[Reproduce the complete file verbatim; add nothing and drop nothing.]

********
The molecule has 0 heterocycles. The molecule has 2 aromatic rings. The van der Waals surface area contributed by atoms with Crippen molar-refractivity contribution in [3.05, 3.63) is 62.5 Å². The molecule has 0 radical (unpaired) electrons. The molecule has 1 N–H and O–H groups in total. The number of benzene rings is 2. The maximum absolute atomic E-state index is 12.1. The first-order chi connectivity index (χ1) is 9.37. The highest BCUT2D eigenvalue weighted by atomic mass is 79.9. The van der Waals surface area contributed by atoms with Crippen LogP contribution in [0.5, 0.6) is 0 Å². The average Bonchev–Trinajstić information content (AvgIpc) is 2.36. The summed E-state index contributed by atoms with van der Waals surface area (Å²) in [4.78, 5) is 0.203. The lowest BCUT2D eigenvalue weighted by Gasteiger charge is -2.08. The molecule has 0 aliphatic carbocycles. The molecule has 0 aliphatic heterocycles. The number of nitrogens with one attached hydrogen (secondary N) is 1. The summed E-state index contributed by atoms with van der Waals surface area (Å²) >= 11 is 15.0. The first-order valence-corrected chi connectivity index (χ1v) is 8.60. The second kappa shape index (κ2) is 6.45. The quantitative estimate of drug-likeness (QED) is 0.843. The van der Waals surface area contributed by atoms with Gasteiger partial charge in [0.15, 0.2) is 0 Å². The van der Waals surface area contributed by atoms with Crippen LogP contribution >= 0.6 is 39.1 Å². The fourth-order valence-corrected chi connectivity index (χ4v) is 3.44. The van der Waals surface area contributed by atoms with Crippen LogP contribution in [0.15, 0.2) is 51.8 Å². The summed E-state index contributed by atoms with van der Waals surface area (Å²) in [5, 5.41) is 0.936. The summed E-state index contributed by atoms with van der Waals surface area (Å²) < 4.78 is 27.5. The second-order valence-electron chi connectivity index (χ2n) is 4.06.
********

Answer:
The molecule has 0 heterocycles. The molecule has 2 aromatic rings. The van der Waals surface area contributed by atoms with Crippen molar-refractivity contribution in [3.05, 3.63) is 62.5 Å². The molecule has 0 radical (unpaired) electrons. The molecule has 1 N–H and O–H groups in total. The number of benzene rings is 2. The maximum absolute atomic E-state index is 12.1. The first-order chi connectivity index (χ1) is 9.37. The highest BCUT2D eigenvalue weighted by atomic mass is 79.9. The van der Waals surface area contributed by atoms with Crippen LogP contribution in [0.5, 0.6) is 0 Å². The average Bonchev–Trinajstić information content (AvgIpc) is 2.36. The summed E-state index contributed by atoms with van der Waals surface area (Å²) in [4.78, 5) is 0.203. The lowest BCUT2D eigenvalue weighted by Gasteiger charge is -2.08. The molecule has 0 aliphatic carbocycles. The molecule has 0 aliphatic heterocycles. The number of nitrogens with one attached hydrogen (secondary N) is 1. The summed E-state index contributed by atoms with van der Waals surface area (Å²) >= 11 is 15.0. The first-order valence-corrected chi connectivity index (χ1v) is 8.60. The second kappa shape index (κ2) is 6.45. The quantitative estimate of drug-likeness (QED) is 0.843. The van der Waals surface area contributed by atoms with Gasteiger partial charge in [0.15, 0.2) is 0 Å². The van der Waals surface area contributed by atoms with Crippen LogP contribution >= 0.6 is 39.1 Å². The fourth-order valence-corrected chi connectivity index (χ4v) is 3.44. The van der Waals surface area contributed by atoms with Crippen LogP contribution in [0.15, 0.2) is 51.8 Å². The summed E-state index contributed by atoms with van der Waals surface area (Å²) in [5, 5.41) is 0.936. The summed E-state index contributed by atoms with van der Waals surface area (Å²) < 4.78 is 27.5. The second-order valence-electron chi connectivity index (χ2n) is 4.06.